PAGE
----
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What Companies Can Do to Reduce Technical Debt

Tejas Kokje

Head of Engineering & Founding Engineer at Middleware

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Assessing Technical Debt Based on Dynamic Runtime

"In real life, we’d always prefer having lesser financial debt, and so in the tech world, having less technical debt would be a savior. Although some debt, like student debt, would help you grow. A similar concept applies to the product world — take the technical debt that’d allow you to increase feature velocity, but avoid shortcuts." - Anonymous

How to reduce technical debt?

In one of the previous companies I worked at, the challenge was: should we address the problems we have right now or add more features? This question gets asked quite often by different tech experts. As we kept adding features, we were not concerned about the technical debt we were taking on. Eventually, we knew that we could sustain that for a year or two, but afterward, it would become increasingly difficult to scale with the customer needs. A good metaphor around that would be owning a car with all the fancy features that won’t work more than a speed of 30 miles per hour.

How Planning and Organizing Can Reduce Technical Debt

"The higher leadership is usually disconnected from what’s happening in reality, so you need to communicate and convince them at all times. Ensure that they are aware of the complexities that the engineers are dealing with regularly. Especially, avoid using technical jargon; explain to them in a language that they understand and what it would take for the product to succeed." - Anonymous

To begin with my actions towards solving the problem, within the first six months, I started convincing the upper management and leadership to look at this. Per my prior experience and lessons, I knew what was coming and how much resources and headcount we needed to solve the technical debt.

The good part is that the upper management believed in me, and per the new releases, they had to slow down and focus more on improving the quality of the product. As revenue remains one of the main goals for most startups, in this case, we did not mainly focus on that. Instead, we had a fine balance between the technical debt and new features.

We slowed down on adding the new features, but at the same time, we collaborated with product management to figure out the priority of the features. Besides, we scrutinized how much revenue each of those features would bring in. We shortlisted some of the features that would bring in the most value and revenue based on the data-driven information.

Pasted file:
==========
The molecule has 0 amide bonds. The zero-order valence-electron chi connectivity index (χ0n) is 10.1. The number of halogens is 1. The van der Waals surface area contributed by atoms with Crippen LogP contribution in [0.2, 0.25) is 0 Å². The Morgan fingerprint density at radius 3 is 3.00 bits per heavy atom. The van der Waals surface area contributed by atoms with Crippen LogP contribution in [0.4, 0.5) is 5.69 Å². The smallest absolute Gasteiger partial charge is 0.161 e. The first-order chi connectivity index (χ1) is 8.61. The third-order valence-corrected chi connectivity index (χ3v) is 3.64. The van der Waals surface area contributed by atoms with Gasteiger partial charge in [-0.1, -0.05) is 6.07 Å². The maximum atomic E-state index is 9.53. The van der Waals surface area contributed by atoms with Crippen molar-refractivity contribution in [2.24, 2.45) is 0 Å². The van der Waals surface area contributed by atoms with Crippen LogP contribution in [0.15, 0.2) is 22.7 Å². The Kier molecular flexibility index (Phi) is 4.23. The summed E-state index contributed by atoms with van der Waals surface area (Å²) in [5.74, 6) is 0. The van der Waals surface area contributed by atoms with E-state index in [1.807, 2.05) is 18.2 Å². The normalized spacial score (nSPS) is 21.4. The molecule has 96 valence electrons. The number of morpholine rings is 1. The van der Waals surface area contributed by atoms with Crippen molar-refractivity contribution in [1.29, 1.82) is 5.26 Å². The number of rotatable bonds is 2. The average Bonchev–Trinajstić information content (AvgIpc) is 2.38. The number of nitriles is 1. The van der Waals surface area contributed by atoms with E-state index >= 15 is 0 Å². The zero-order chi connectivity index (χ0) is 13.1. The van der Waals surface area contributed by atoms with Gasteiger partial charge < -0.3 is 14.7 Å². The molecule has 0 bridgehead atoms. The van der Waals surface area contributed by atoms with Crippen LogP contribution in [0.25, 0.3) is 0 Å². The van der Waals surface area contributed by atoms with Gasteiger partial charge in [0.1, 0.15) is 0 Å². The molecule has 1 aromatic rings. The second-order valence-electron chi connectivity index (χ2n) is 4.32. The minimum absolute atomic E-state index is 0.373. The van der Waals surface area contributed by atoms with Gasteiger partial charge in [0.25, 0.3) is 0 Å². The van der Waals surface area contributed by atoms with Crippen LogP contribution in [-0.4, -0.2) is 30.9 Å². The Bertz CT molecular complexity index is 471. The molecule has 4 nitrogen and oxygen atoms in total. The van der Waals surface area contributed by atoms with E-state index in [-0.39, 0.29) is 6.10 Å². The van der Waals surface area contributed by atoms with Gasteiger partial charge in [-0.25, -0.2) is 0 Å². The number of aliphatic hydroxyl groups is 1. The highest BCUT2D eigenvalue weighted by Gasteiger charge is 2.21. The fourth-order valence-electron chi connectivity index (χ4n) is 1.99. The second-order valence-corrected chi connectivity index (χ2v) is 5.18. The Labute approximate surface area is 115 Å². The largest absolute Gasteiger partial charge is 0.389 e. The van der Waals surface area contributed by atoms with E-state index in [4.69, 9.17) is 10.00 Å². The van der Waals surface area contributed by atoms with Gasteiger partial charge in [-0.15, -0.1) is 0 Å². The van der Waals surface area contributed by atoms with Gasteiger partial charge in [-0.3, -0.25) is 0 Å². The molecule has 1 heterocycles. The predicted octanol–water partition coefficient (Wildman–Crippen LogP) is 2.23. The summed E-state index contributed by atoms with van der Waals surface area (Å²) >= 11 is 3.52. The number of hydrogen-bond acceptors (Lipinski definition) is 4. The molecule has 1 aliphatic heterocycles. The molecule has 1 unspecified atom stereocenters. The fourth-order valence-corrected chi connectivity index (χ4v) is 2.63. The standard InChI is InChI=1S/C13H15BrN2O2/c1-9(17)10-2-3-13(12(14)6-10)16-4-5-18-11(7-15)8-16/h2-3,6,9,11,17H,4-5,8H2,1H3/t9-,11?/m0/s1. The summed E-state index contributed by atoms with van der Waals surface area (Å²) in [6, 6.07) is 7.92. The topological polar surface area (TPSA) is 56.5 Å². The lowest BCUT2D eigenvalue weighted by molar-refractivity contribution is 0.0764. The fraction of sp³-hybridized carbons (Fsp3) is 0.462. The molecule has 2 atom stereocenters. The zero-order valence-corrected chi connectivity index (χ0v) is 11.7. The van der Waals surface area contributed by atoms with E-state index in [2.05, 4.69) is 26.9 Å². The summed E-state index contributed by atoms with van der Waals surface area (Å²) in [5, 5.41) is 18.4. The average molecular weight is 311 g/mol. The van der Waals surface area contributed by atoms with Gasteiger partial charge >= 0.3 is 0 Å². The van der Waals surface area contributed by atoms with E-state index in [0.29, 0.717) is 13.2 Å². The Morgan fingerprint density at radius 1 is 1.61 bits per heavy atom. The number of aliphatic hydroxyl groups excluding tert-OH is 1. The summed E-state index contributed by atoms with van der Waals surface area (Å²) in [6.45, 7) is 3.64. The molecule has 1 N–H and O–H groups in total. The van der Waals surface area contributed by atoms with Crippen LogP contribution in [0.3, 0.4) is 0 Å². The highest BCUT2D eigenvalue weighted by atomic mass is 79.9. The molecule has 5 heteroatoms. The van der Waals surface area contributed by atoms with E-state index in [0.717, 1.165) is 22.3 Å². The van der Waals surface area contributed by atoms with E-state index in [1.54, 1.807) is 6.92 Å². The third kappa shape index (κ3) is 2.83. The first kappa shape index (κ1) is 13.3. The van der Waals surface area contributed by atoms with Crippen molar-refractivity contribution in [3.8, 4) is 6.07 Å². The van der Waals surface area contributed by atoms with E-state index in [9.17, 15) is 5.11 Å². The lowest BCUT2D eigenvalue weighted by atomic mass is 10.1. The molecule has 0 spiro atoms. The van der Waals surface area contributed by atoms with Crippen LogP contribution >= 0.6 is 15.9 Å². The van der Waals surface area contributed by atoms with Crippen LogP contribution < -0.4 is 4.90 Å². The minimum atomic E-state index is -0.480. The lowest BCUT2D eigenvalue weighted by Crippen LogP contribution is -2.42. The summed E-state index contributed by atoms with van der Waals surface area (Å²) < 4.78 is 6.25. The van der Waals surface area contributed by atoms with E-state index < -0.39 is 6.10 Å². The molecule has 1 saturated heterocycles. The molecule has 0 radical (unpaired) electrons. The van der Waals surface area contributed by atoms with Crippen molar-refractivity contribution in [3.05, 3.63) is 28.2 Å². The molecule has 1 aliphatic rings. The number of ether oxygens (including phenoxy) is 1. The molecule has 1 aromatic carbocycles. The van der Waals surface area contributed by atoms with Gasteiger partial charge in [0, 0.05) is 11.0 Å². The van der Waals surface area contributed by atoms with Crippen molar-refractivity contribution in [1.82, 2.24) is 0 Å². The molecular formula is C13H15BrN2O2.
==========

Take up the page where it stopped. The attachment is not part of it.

Being a smaller company, if your product is not stable or robust, it may impact the first impression on the customers. After convincing them to put some headcount to improve the product, finally, after two years, we were at a place where everything was rock solid. Plus, we had a good balance of adding new features while fixing the existing ones; perhaps not the same velocity as before, but feasible.

Convince Your Seniors

  • "In real life, we’d always prefer having lesser financial debt, and so in the tech world, having less technical debt would be a savior. Although some debt, like student debt, would help you grow. A similar concept applies to the product world — take the technical debt that’d allow you to increase feature velocity, but avoid shortcuts." - Anonymous

  • "The higher leadership is usually disconnected from what’s happening in reality, so you need to communicate and convince them at all times. Ensure that they are aware of the complexities that the engineers are dealing with regularly. Especially, avoid using technical jargon; explain to them in a language that they understand and what it would take for the product to succeed." - Anonymous


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Tejas Kokje

Head of Engineering & Founding Engineer at Middleware


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